But at the same time, the idea that we might not actually feel the degree to which lack of sleep harms us—let’s just say it’s a scary notion. So with that, let’s call it a night. And if you’re reading this first thing in the morning after getting up too early, you have my permission to go back to bed for a bit.
Just because I’m curious…
Most days, I send this newsletter at around 7:00 a.m. Eastern
(which is my time zone). Maybe 7:02, just to be different.
I’m curious to know what time zones you’re all in. I’ve asked before, but the audience keeps growing. (This is a good problem). So, let’s do a very easy poll. It should just be 1-click!
(I’m only allowed 5 options, so if it’s not one of the ones below, let us know in the comments!)
7 other things worth knowing today
President Biden announced Monday that the U.S. government killed the leader of al Qaeda, Ayman Al Zawahiri in a "successful" counterterrorism operation in Afghanistan that removes the terrorist from the battlefield "once and for all," and degrades the terror network's ability to operate. (Fox News)
Hundreds of people are missing and at least 35 are confirmed dead in flood-stricken Kentucky, Gov. Andy Beshear said, as rescue workers continue to comb the region, unable to access areas left isolated after floodwater washed away bridges and inundated communities. "I've lived here in this town for 56 years, and I have never seen water of this nature," Tracy Neice, the mayor of Hindman, Kentucky, told CNN. "It was just devastating to all of our businesses, all of our offices." (CNN)
Today, Kansas becomes the first state in the nation to put the question of abortion rights directly to voters since the Supreme Court overturned Roe v. Wade. Kansas is a conservative state that former President Donald Trump handily won twice, but the question of abortion-rights is proving to be divisive and unpredictable. (Politico)
The first U.S. Capitol riot defendant convicted at trial was sentenced to more than seven years in prison Monday, the longest punishment handed down to date in the Jan. 6, 2021, attack on Congress. Guy Reffitt, a recruiter for the Texas Three Percenters movement, was convicted March 8 of five felony offenses, including obstruction of Congress, interfering with police and carrying a firearm to a riot, and threatening his teenage son, who turned him in to the FBI. Prosecutors had asked for 15 years. (WashPost)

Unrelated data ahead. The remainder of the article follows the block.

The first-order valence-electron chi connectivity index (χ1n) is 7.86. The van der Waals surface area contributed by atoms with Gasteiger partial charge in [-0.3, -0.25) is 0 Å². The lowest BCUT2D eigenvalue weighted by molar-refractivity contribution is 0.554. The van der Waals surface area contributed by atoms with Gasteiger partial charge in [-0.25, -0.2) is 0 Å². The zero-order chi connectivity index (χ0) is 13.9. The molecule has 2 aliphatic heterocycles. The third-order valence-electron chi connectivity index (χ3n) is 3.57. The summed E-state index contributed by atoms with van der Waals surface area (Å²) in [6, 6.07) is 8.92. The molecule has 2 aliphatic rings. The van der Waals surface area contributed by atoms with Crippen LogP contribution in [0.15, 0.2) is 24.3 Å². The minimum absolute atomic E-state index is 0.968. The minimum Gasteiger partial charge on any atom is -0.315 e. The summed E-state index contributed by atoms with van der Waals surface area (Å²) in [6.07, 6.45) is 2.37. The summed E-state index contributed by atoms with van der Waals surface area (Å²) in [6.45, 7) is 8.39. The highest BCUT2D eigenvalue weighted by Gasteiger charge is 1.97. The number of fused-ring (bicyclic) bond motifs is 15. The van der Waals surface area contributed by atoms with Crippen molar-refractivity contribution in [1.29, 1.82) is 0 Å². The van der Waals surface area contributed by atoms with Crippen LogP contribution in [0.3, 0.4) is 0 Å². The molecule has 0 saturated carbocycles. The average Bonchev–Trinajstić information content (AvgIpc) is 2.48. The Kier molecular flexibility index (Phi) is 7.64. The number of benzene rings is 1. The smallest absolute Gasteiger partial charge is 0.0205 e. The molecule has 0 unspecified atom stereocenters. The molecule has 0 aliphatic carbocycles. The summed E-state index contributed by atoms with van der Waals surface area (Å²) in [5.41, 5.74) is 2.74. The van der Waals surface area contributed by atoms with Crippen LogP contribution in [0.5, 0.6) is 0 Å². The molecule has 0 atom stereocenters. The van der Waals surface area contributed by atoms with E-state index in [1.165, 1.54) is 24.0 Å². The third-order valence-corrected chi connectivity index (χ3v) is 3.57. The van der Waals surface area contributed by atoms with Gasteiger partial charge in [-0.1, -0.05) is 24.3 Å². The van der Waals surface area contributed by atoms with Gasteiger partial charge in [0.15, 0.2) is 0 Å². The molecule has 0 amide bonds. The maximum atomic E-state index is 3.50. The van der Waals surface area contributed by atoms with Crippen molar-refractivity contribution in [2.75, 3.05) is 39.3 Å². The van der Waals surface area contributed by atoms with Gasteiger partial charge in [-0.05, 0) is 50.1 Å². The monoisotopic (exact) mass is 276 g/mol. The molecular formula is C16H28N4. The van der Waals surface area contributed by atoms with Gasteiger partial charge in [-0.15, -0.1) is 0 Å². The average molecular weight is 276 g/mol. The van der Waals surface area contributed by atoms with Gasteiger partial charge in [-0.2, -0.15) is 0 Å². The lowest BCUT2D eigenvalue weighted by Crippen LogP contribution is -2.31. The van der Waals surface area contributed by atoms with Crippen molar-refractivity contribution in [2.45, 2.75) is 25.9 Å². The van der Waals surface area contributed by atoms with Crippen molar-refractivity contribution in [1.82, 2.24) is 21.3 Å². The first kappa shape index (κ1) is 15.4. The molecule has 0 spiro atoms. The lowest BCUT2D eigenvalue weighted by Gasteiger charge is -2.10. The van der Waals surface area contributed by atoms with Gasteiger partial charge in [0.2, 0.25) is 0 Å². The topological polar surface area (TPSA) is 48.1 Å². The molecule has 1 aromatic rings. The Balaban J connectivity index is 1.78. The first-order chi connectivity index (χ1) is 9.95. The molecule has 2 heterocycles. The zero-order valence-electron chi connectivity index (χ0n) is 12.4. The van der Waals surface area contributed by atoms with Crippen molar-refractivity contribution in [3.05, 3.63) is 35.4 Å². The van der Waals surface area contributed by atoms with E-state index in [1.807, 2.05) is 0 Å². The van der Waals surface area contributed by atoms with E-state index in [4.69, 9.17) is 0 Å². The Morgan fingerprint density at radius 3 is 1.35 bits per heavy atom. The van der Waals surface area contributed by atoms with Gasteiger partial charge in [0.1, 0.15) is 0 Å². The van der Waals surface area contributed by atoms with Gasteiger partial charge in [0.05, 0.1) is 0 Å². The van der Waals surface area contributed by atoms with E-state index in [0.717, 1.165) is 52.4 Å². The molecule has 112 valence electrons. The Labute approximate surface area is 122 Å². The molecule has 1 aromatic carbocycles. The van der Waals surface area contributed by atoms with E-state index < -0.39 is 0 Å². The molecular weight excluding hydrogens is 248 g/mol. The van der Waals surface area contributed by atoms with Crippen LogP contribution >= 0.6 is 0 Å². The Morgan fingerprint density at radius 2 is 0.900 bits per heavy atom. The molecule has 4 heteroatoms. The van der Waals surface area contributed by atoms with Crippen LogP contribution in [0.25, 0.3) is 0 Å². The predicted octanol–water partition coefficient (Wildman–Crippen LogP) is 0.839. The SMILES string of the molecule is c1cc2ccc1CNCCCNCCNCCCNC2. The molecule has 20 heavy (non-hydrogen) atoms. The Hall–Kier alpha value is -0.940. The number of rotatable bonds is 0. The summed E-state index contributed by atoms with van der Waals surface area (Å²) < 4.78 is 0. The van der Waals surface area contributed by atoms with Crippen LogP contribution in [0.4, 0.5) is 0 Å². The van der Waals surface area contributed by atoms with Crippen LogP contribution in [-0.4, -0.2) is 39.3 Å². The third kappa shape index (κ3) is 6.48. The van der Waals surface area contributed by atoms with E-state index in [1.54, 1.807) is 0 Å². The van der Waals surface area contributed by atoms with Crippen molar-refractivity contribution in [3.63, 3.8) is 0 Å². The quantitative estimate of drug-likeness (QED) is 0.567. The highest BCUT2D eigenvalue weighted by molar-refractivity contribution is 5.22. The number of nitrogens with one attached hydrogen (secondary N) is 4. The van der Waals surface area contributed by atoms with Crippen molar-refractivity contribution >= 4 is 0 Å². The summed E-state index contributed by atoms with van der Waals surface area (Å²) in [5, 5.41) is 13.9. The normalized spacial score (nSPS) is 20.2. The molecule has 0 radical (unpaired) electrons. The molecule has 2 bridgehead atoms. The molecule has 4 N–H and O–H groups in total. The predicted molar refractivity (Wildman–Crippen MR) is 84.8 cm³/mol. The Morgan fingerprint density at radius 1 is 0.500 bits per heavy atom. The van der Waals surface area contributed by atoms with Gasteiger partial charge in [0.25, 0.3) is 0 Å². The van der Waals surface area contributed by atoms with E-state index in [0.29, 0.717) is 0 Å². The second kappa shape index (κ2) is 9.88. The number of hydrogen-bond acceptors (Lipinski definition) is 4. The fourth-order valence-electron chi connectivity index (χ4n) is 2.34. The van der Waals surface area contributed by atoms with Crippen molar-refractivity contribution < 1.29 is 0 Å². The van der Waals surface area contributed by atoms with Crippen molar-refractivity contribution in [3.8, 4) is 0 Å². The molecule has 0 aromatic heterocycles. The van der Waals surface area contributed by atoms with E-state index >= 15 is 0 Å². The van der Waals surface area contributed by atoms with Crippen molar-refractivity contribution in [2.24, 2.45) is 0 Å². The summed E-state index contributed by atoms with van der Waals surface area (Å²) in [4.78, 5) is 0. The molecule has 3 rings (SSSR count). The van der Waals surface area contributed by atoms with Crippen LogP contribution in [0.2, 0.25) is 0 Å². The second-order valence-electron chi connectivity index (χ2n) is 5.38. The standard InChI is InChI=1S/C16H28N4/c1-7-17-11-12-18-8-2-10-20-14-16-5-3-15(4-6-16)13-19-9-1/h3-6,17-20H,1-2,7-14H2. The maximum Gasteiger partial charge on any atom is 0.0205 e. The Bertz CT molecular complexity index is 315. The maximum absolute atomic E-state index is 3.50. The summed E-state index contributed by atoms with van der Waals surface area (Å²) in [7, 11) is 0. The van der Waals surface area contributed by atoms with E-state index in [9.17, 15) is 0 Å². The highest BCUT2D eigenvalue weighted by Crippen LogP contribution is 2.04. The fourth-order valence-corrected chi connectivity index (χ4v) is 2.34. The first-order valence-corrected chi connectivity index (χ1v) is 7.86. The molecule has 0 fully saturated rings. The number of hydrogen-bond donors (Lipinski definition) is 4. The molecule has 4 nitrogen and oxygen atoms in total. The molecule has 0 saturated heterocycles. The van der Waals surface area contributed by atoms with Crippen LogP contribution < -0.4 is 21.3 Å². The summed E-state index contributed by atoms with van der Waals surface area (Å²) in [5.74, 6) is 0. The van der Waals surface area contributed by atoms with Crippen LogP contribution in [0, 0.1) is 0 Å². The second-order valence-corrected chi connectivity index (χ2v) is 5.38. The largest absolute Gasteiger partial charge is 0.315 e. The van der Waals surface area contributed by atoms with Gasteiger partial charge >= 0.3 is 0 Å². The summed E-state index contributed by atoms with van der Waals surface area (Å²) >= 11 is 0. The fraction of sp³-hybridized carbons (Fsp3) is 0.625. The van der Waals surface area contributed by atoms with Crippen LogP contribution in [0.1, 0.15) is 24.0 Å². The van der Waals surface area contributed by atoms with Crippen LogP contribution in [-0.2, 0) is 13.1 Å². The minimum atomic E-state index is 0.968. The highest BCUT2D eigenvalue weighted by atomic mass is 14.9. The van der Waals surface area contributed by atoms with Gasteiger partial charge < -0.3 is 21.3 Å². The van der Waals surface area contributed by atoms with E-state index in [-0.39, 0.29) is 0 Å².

U.S. House of Representatives Speaker Nancy Pelosi was set to visit Taiwan on Tuesday, three people briefed on the matter said, as China warned that its military would never “sit idly by” if she visited the self-ruled island claimed by Beijing. (CNBC)
This is a very sad story, but I felt like I should share it. Basically, it's about how people are unaware of the degree to which the drivers of some large contemporary SUVs and trucks are unable to see immediately in front of the vehicle, resulting sometimes in tragedy. The TV station reporting on this did an experiment where they counted how many children could sit in front of an SUV (stationary, obviously), before the driver had any idea they were there. There's a bit of a trigger warning here, as it all starts with the story of a woman who was unable to see her 4 year old son in front of her GMC Denali SUV, and ran over and killed him in the driveway. (NBC Washington)
Beyoncé says she will remove the word “spaz” from one of her new songs, “Heated,” after she received criticism from disability advocates. A rep for Beyoncé tells Rolling Stone, “The word, not used intentionally in a harmful way, will be replaced.” Thematically similar but not related: Celebrity Chef Gordon Ramsay is facing backlash on TikTok from some users after posting a video in which he appeared to select a lamb to slaughter for a meal. (Rolling Stone, NBC News)
Thanks for reading. Photo credit: Unsplash. Want to see all my mistakes? Click here. See you in the comments!